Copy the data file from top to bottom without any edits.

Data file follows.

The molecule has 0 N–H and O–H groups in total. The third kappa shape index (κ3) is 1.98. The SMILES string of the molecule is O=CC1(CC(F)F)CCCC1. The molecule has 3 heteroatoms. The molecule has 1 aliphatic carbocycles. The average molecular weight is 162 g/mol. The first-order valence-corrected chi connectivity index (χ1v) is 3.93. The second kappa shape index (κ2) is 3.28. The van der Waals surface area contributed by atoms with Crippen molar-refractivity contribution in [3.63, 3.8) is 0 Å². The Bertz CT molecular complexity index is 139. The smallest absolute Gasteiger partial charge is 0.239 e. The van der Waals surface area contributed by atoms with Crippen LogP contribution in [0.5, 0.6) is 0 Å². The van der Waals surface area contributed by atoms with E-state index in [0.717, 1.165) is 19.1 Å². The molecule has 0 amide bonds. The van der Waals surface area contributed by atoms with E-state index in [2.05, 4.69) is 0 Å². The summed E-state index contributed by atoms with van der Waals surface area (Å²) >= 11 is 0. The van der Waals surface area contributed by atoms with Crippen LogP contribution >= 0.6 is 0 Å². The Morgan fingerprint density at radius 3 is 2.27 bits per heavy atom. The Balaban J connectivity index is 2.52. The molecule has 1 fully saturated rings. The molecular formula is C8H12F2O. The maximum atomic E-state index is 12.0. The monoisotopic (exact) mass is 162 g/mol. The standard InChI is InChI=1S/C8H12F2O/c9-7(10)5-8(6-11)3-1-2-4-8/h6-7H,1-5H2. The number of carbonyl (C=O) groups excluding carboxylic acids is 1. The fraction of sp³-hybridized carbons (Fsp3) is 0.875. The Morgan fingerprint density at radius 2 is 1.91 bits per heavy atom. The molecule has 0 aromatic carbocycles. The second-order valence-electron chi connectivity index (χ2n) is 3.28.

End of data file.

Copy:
The molecule has 0 N–H and O–H groups in total. The third kappa shape index (κ3) is 1.98. The SMILES string of the molecule is O=CC1(CC(F)F)CCCC1. The molecule has 3 heteroatoms. The molecule has 1 aliphatic carbocycles. The average molecular weight is 162 g/mol. The first-order valence-corrected chi connectivity index (χ1v) is 3.93. The second kappa shape index (κ2) is 3.28. The van der Waals surface area contributed by atoms with Crippen molar-refractivity contribution in [3.63, 3.8) is 0 Å². The Bertz CT molecular complexity index is 139. The smallest absolute Gasteiger partial charge is 0.239 e. The van der Waals surface area contributed by atoms with Crippen LogP contribution in [0.5, 0.6) is 0 Å². The van der Waals surface area contributed by atoms with E-state index in [0.717, 1.165) is 19.1 Å². The molecule has 0 amide bonds. The van der Waals surface area contributed by atoms with E-state index in [2.05, 4.69) is 0 Å². The summed E-state index contributed by atoms with van der Waals surface area (Å²) >= 11 is 0. The van der Waals surface area contributed by atoms with Crippen LogP contribution >= 0.6 is 0 Å². The Morgan fingerprint density at radius 3 is 2.27 bits per heavy atom. The Balaban J connectivity index is 2.52. The molecule has 1 fully saturated rings. The molecular formula is C8H12F2O. The maximum atomic E-state index is 12.0. The monoisotopic (exact) mass is 162 g/mol. The standard InChI is InChI=1S/C8H12F2O/c9-7(10)5-8(6-11)3-1-2-4-8/h6-7H,1-5H2. The number of carbonyl (C=O) groups excluding carboxylic acids is 1. The fraction of sp³-hybridized carbons (Fsp3) is 0.875. The Morgan fingerprint density at radius 2 is 1.91 bits per heavy atom. The molecule has 0 aromatic carbocycles. The second-order valence-electron chi connectivity index (χ2n) is 3.28.